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Tampa Bay Buccaneers

Competition, Communication Highlighted in Middle of Bucs' Camp

Camp Notes, Day 18: The release of the Buccaneers' first depth chart mattered little to the running backs working to form a productive backfield in 2020…Plus, Bruce Arians stresses communication, and more


The Tampa Bay Buccaneers released their first depth chart of 2021 on Wednesday morning, right about the time that the 90 men represented on that document were taking the practice field. There isn't much mystery this summer as to who will be starting in Week One, but the depth chart is still a notable compilation of information given that battling for spots on that chart is what training camp is all about.

Some players have more reason to be concerned about upcoming cuts – the roster must eventually be trimmed from that 90 down to 53 – but even those who are likely secure don't necessarily know how big their roles will be yet. Running back Leonard Fournette fits into that latter group.

Fournette met with the media on Wednesday right after practice, which meant he couldn't have seen that newly-released depth chart yet anyway. But he didn't plan on seeking it out and wasn't concerned with what it said.

"No, not at all," said Fournette, when asked if he paid attention to the depth chart that is made public. "Not at all."

And nor should he, frankly. It's worth noting that the title of the document is the "Unofficial" Depth Chart, which is a nod to the fact that it is always fluid and thus not always truly on the mark. For the record, Fournette is listed second at the running back position, behind Ronald Jones. That's exactly the way the depth chart read at the end of last season, though by that point it was clear that both players were fully worthy of being referred to as starters. Head Coach Bruce Arians essentially said as much in June during the team's mini-camp.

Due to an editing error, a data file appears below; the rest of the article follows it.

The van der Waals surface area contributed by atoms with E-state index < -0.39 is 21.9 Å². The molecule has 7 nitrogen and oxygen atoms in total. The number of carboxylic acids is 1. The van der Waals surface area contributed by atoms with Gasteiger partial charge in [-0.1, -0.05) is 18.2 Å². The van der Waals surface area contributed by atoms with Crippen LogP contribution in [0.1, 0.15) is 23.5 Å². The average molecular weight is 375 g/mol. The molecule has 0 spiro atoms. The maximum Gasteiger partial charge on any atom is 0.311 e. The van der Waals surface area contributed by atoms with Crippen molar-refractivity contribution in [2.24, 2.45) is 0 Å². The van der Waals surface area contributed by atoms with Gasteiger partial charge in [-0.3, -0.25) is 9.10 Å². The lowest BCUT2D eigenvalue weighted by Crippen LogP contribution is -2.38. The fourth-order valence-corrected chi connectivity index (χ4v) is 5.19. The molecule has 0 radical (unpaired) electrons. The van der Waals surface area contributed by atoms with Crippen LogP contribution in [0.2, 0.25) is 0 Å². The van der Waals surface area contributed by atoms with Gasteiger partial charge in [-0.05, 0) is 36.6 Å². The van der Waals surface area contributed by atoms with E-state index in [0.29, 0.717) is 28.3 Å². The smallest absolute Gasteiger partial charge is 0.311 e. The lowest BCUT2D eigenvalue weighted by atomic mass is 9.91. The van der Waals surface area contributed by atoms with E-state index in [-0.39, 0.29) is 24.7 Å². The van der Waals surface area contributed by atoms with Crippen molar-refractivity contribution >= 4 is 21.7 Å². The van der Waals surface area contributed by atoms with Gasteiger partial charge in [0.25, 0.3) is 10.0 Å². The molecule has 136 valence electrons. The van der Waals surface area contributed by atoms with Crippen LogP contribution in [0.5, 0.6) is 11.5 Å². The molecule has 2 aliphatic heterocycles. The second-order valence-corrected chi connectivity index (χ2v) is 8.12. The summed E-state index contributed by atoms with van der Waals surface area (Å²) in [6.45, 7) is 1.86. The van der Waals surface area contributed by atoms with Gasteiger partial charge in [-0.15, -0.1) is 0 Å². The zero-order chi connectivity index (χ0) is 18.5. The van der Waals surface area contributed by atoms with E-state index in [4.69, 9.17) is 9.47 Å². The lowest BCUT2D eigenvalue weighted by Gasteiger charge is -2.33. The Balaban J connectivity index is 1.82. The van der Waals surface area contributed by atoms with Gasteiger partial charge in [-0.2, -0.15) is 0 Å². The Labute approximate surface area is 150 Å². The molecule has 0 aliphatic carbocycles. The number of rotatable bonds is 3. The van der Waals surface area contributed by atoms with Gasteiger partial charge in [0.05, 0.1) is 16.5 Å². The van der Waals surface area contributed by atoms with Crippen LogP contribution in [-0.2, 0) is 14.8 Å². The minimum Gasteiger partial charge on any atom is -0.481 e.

Even that distinction isn't particularly important to Fournette.

"Not really," he said to the idea of he and Jones being some sort of 1A and 1B. "We know what we bring to the table, what's expected. Whatever happens, if any one of us ever has to carry [the load], we're not going to miss a heartbeat. We're all taught the same thing, we all have a great coach."

The background is well known by now. Fournette, formerly the fourth-overall pick in the 2017 draft by Jacksonville, was waived by the Jaguars at the end of August and signed by the Buccaneers three days later. He joined a backfield led by third-year player Ronald Jones, who had assumed the starting job midway through the 2019 campaign. Jones continued to lead the way for most of the regular season, eventually getting about a two-to-one lead in carries over Fournette, and at times the former Jaguar's role was minimized in the offense, to his frustration. But Fournette fought through his emotions and was ready to take over when Jones was sidelined by COVID and a couple late-season injuries. Fournette then famously turned into Playoff Lenny and became the team's most effective offensive weapon in the postseason.

Now Jones and Fournette are both healthy and locked in for 2021 after the latter signed a new one-year deal with the Bucs in the offseason. The depth chart isn't as important as being ready to contribute when called upon.

"It just depends on the game plan, that's all," said Fournette. "Whatever they give me I'll take and we'll see from there. But other than that my job is to come out here and compete like I'm doing against the best and make each other better every day."

The Bucs have depth beyond Jones and Fournette, as well, especially with the addition of seasoned veteran Giovani Bernard, probably the best pass-catcher of the bunch. In addition, 2020 third-round pick Ke'Shawn Vaughn could play himself into a larger role. With so many players in the backfield vying for touches, every practice becomes important.

"That's why you have to come out here and compete every day," said Fournette. "Understand when you go home and get out of practice, you have to study. The MEs (mental errors), the minor details – that will separate the starters from the non-starters on this team."

* While there were few surprises on that first depth chart released Wednesday, one mildly notable entry was Codey Johnson getting the second spot behind Rob Gronkowski at one of the two tight end positions.